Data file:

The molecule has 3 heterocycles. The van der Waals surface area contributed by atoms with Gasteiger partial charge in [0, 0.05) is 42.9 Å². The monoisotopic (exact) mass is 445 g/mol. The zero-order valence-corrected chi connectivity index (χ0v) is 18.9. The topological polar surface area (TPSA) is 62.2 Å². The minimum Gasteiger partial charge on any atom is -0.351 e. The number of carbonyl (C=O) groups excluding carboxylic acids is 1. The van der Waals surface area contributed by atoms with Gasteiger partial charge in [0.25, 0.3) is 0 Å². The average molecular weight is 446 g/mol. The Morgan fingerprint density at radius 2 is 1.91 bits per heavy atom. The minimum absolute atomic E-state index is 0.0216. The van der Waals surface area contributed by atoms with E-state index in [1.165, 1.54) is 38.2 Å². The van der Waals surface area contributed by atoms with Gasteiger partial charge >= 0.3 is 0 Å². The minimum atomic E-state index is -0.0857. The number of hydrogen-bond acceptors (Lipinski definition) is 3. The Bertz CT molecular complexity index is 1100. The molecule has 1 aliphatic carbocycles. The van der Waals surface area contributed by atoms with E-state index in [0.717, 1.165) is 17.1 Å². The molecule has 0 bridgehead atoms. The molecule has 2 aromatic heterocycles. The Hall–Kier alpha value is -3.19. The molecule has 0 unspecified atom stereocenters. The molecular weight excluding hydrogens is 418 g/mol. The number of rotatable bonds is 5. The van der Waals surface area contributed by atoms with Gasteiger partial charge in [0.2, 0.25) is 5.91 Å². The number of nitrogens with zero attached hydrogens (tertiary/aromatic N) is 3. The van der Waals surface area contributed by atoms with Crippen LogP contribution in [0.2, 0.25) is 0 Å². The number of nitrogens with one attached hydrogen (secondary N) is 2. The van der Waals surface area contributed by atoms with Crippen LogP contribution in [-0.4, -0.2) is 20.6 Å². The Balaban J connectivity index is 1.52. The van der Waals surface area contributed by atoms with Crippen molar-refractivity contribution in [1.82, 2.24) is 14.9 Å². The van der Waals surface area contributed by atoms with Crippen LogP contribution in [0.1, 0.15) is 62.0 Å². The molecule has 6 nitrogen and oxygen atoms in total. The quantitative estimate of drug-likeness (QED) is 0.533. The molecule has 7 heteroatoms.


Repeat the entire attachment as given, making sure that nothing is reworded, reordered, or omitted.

The molecule has 3 heterocycles. The van der Waals surface area contributed by atoms with Gasteiger partial charge in [0, 0.05) is 42.9 Å². The monoisotopic (exact) mass is 445 g/mol. The zero-order valence-corrected chi connectivity index (χ0v) is 18.9. The topological polar surface area (TPSA) is 62.2 Å². The minimum Gasteiger partial charge on any atom is -0.351 e. The number of carbonyl (C=O) groups excluding carboxylic acids is 1. The van der Waals surface area contributed by atoms with Gasteiger partial charge in [0.25, 0.3) is 0 Å². The average molecular weight is 446 g/mol. The Morgan fingerprint density at radius 2 is 1.91 bits per heavy atom. The minimum absolute atomic E-state index is 0.0216. The van der Waals surface area contributed by atoms with E-state index in [1.165, 1.54) is 38.2 Å². The van der Waals surface area contributed by atoms with Gasteiger partial charge >= 0.3 is 0 Å². The minimum atomic E-state index is -0.0857. The number of hydrogen-bond acceptors (Lipinski definition) is 3. The Bertz CT molecular complexity index is 1100. The molecule has 1 aliphatic carbocycles. The van der Waals surface area contributed by atoms with E-state index in [0.717, 1.165) is 17.1 Å². The molecule has 0 bridgehead atoms. The molecule has 2 aromatic heterocycles. The Hall–Kier alpha value is -3.19. The molecule has 0 unspecified atom stereocenters. The molecular weight excluding hydrogens is 418 g/mol. The number of rotatable bonds is 5. The van der Waals surface area contributed by atoms with Gasteiger partial charge in [0.2, 0.25) is 5.91 Å². The number of nitrogens with zero attached hydrogens (tertiary/aromatic N) is 3. The van der Waals surface area contributed by atoms with Crippen LogP contribution in [0.2, 0.25) is 0 Å². The number of nitrogens with one attached hydrogen (secondary N) is 2. The van der Waals surface area contributed by atoms with Crippen LogP contribution in [-0.4, -0.2) is 20.6 Å². The Balaban J connectivity index is 1.52. The van der Waals surface area contributed by atoms with Crippen molar-refractivity contribution in [1.82, 2.24) is 14.9 Å². The van der Waals surface area contributed by atoms with Crippen LogP contribution in [0.1, 0.15) is 62.0 Å². The molecule has 6 nitrogen and oxygen atoms in total. The quantitative estimate of drug-likeness (QED) is 0.533. The molecule has 7 heteroatoms.